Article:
Runaway‘s enlivened quite a lot by Gene Simmons. Not a natural actor by any stretch, Simmons is nevertheless terrifying and amusing in equal measure as the villain. Bringing some of his Kiss stage persona with him as Dr. Charles Luther, he snarls and glowers his way through the role, discharging his heat-seeking mini missiles and robot spiders with evident glee.
Ah yes, the robot spiders. These, without doubt, are the most disturbing gadgets in the whole film. Luther uses these little critters to remotely assassinate his victims, and they’re like something from a nightmare. Apt to leap on your chest from the ceiling or other unlikely places, they inject some form of deadly acid into your veins before abruptly exploding in a ball of orange flame. The special effects don’t look quite so special these days, but the idea behind them still has a certain potency: they’re the kind of thing Skynet might toy with before moving on to building six-foot-tall Terminators.
The moments where Luther gets to intimidate people or unleash his killer spiders are Runaway‘s most engrossing. At the other end of the spectrum we have just about every scene between Ramsay and Thompson. Many are simply dull and airless; one or two are unintentionally funny. Check out the scene where Ramsay talks about his late wife, and then notice how quickly he changes the subject to his robot, Lois:
Thompson: Do you have a wife?
Ramsay: She died.
Thompson: Oh, I’m sorry. I didn’t know.
Ramsay: It was a couple of years ago. Car crash. But Lois is a big help. [Takes a nonchalant sip of beer.]
A high-stakes moment where Ramsay has to remove one of Luther’s unexploded, heat-seeking bullets from Thompson’s arm is also quite amusing when you realise that it’s the closest thing Runaway has to a steamy sex scene.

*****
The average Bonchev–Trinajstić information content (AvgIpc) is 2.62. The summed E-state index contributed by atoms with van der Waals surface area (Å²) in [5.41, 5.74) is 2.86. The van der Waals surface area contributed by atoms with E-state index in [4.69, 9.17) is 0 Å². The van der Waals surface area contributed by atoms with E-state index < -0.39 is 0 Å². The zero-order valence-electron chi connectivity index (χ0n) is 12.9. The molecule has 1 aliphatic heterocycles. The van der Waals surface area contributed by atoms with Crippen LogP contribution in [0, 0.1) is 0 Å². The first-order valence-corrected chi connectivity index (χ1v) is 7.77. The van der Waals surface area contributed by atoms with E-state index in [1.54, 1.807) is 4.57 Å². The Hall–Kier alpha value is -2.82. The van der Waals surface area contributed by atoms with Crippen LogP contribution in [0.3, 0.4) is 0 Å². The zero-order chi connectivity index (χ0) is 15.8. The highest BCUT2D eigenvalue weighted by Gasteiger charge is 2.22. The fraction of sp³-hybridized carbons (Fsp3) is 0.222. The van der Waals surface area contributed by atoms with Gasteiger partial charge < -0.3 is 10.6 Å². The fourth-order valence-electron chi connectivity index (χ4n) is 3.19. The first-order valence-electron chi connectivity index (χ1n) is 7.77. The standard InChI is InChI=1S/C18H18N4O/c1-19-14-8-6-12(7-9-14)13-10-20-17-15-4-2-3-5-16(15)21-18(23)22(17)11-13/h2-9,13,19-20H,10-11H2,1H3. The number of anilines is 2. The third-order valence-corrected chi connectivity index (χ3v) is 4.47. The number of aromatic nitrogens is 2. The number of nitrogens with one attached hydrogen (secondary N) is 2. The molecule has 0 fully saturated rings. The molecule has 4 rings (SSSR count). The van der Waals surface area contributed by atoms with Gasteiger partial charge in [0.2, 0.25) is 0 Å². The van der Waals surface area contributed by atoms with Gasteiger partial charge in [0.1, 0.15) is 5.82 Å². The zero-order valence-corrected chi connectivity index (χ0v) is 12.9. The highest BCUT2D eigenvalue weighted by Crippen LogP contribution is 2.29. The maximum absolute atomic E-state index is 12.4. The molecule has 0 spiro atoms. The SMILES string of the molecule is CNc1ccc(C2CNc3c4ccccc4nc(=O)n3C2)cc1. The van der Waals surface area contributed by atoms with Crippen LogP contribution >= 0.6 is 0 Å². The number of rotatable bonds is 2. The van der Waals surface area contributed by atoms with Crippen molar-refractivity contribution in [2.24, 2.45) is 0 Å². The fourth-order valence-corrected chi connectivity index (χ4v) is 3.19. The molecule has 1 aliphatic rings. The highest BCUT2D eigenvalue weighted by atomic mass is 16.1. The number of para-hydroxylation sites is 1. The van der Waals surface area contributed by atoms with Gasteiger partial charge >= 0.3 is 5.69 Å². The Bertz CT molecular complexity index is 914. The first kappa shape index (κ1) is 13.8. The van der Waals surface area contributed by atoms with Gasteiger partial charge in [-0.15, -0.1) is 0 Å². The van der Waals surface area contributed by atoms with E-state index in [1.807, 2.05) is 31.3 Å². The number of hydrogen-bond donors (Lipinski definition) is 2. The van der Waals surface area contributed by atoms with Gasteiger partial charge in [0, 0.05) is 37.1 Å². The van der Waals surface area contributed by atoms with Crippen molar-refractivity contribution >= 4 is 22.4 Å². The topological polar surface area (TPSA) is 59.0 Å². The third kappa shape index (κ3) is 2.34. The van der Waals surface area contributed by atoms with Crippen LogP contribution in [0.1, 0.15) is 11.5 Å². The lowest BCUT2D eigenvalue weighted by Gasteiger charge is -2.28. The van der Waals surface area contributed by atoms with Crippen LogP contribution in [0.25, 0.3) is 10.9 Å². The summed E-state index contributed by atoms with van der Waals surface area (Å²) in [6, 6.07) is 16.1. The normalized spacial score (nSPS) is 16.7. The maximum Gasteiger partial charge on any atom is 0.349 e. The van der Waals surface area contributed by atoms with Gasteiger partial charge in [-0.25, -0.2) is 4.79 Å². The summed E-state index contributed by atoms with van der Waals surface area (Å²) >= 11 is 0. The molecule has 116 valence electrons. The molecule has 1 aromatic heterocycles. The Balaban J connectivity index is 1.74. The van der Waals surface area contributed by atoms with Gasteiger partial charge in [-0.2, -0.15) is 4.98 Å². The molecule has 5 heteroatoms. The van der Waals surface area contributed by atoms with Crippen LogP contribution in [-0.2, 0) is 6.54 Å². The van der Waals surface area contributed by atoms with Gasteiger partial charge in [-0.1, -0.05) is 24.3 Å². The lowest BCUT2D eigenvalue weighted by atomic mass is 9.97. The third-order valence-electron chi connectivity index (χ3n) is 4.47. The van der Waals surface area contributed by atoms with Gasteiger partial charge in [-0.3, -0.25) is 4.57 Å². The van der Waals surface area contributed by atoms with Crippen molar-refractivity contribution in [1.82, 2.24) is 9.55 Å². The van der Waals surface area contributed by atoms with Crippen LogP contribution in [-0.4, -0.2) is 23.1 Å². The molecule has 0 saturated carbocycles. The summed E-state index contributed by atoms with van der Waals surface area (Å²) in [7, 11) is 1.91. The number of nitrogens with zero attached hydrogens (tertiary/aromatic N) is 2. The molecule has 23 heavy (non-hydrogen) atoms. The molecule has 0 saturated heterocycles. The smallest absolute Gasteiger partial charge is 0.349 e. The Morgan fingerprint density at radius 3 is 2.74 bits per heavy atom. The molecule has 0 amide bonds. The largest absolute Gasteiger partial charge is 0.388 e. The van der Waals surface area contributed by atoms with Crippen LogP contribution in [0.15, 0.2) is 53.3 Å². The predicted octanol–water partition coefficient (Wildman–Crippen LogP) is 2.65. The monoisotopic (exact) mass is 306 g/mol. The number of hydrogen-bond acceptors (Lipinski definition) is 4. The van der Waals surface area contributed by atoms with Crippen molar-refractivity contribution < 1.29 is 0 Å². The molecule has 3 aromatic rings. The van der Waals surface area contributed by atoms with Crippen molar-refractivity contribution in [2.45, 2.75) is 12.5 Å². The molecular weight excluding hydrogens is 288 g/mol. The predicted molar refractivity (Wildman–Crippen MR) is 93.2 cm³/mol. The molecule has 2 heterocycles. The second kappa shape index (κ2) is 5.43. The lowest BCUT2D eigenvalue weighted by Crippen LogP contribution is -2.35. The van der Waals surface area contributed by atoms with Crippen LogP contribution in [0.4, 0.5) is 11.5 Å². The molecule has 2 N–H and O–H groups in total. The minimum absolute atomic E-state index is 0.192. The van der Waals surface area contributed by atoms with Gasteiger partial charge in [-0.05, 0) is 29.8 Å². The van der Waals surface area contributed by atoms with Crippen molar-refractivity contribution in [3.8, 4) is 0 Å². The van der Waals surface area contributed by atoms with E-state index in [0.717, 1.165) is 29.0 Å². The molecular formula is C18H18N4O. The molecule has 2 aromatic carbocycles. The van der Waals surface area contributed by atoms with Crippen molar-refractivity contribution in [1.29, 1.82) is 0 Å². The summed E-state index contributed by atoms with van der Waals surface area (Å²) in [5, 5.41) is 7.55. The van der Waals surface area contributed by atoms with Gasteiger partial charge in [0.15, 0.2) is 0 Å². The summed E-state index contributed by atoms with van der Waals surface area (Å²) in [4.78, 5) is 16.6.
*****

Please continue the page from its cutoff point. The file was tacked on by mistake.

“I want you to sit back and take it real easy,” Ramsay says, smoothly.
“Ooh,” Thompson says.
“That’s it. Easy,” Ramsay says.
“Aah,” Thompson says.
It’s in scenes like these that it all snaps into focus: Ramsay is the sci-fi genre’s Ron Burgundy. Obviously, there’s that superbly combed moustache, but he also has his Burgundy-esque eye for the ladies. Just look at his reaction when Kirstie Alley shows up as a computer company executive. “Who’s she? She’s very attractive,” Ramsay purrs. Later, when Ramsay recognises his affection for Thompson, his romantic question is, “Can you cook?”
Compared to The Terminator, which followed a woman’s path from the hunted to battle-hardened defeater of cyborgs, Runaway looks rather quaint to modern eyes, but there’s a certain charm to be found among the 80s cop movie staples and clunky dialogue. A scene where Ramsay, zapped and humiliated by a runaway robot, beats the wretched thing to scrap with an office chair, is quite a good comedy moment. There’s an entertaining shoot-out at an open-air restaurant, all building to a Vertigo-inspired final act where Ramsay is forced to confront his terror of heights.
But Runaway is neither as lean or as well mounted as Westworld, Crichton’s classic 1973 film which, ironically, predated The Terminator with its battle of wits between a human and an implacable machine. Nor is it quite as interesting as Looker, the 1981 thriller that is just as dated as Runaway but manages to explore its future tech more compellingly.
Nevertheless, Runaway is an intriguing if lesser entry in Crichton’s string of stories about the dark side of technology. The most disturbing scene in the film – more disturbing even than the exploding killer spiders – is one of its more mundane: a shot of the blood-soaked kitchen floor where a robot has slain a family seemingly on a whim.
In his best stories, Crichton scanned the technological horizon and saw danger looming all over the place: robotics, genetic research, cybernetics. In Runaway, the threat of technology gone awry hits us where we live. The film’s 80s excesses take the edge off the blade, but there are odd moments where Crichton’s ideas still glint with a disturbing power.
Oh, and then there’s Gene Simmons as the Silicon Valley tech genius gone dangerously toxic.